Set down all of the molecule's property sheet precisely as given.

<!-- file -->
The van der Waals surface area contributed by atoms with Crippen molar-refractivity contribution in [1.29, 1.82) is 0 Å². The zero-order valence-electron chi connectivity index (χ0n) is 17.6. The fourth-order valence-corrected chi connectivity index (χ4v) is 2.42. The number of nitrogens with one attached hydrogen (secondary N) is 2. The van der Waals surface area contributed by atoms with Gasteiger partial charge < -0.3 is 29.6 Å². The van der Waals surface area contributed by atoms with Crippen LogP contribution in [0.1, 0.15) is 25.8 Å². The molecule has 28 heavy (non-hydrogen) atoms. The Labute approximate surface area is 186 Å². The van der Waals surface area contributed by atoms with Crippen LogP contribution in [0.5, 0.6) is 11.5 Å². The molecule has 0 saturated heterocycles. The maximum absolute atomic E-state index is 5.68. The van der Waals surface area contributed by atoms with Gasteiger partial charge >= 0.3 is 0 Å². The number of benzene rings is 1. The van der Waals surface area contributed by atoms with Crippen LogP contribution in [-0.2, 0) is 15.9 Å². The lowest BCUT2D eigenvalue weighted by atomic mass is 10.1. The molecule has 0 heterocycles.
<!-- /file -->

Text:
The van der Waals surface area contributed by atoms with Crippen molar-refractivity contribution in [1.29, 1.82) is 0 Å². The zero-order valence-electron chi connectivity index (χ0n) is 17.6. The fourth-order valence-corrected chi connectivity index (χ4v) is 2.42. The number of nitrogens with one attached hydrogen (secondary N) is 2. The van der Waals surface area contributed by atoms with Gasteiger partial charge < -0.3 is 29.6 Å². The van der Waals surface area contributed by atoms with Crippen LogP contribution in [0.1, 0.15) is 25.8 Å². The molecule has 28 heavy (non-hydrogen) atoms. The Labute approximate surface area is 186 Å². The van der Waals surface area contributed by atoms with Crippen LogP contribution in [0.5, 0.6) is 11.5 Å². The molecule has 0 saturated heterocycles. The maximum absolute atomic E-state index is 5.68. The van der Waals surface area contributed by atoms with Gasteiger partial charge >= 0.3 is 0 Å². The number of benzene rings is 1. The van der Waals surface area contributed by atoms with Crippen LogP contribution in [-0.2, 0) is 15.9 Å². The lowest BCUT2D eigenvalue weighted by atomic mass is 10.1. The molecule has 0 heterocycles.